I know that $250,000, $300,000 or $400,000 ain’t exactly chump change, not even to a billionaire like you, Glen. This is a business, and the Wolves have been stuck with low attendance in a suboptimal arena for a long time, so it’s necessary to capitalize on revenue streams when you’re able. But for the love of Pete, start making some exceptions with these second round picks! Maybe take an American player who could maybe make the roster, and another a guy to stash in Europe, a la Nikola Mirotic, who the Wolves traded away in the past, or Nemanja Bjelica, who you, uh, own the rights to right now. Even if you don’t end up liking them, someone else might! And then you can trade them away! And get other players for them!

Shucks, guys. I know y’all love selling these second-rounders, and it’s probably rude of me to bring it up on the eve of a very, very exciting day for the organization, but boy, it’d sure be swell if you just passed up that money and actually used the 31st and 36th picks on players who could maybe help the team some day.

Are the chances low? Of course! And you’re going to hit a home run with the top pick; that’s the big story. But as Steve McPherson once pointed out, these are the little things you can do to help the team, too. Golly, it’d sure be neat if you considered this humble advice.




Sorry for the passive-aggressive letter. As you can tell by my huckster language, I’m trying to politely convince you to do something, but if you don’t heed my words, I’ll get over it. Wiggins, Rubio, LaVine, Bazz… AND Karl-Anthony Towns? We’re cool either way. It’s all good.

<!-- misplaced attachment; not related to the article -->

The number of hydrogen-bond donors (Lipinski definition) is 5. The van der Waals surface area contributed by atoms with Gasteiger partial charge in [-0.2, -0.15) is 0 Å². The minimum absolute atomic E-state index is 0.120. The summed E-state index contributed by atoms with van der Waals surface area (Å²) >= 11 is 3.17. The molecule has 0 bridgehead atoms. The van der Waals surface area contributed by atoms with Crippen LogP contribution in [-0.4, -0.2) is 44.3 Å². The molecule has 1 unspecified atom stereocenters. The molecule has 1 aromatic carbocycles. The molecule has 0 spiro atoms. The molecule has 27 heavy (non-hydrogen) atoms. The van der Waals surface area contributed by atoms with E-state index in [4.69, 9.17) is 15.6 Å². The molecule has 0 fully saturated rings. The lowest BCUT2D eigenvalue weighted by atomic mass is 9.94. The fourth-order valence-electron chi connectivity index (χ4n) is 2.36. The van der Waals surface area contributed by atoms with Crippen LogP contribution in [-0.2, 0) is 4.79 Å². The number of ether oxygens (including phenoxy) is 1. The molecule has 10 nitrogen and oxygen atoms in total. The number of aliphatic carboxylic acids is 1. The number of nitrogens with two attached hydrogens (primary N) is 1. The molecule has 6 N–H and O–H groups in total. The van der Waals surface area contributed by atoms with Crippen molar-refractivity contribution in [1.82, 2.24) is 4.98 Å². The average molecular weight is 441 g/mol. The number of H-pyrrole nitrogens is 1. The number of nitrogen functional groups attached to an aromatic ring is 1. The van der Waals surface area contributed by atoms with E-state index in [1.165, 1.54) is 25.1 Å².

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4 Responsesso far.

  1. Mebert says:

    Delon Freaking Wright!* He won’t fix the shooting woes, but the drop off in defense will be minimal when Rubio sits and he can run an offense.

    *This selection may be heavily influenced by the fact that I am a Utah Ute fan.

  2. farnorth says:

    It would be foolish to sale them before we know what’s available at at least 31. There’s a chance a Terry Rozier or a Delon Wright could be there waiting or possibly Christian Wood or Cliff Alexander is available. Young guys with upside that you can take a look at.

    If you’re moving BJ and the two’s for a shot at Tyus or Grant cool. But for Pete’s sake you gotta keep trying to build this thing..

  3. College Wolf says:

    Trade em for another first rounder, or use em to help dump terrible contracts like Pek and Budinger.
    Just don’t freakin sell them!

  4. Or just trade them for future second rounders and start hording. We’ll eventually have enough to be worth trading for something of value. At least that’s how it works in 2k.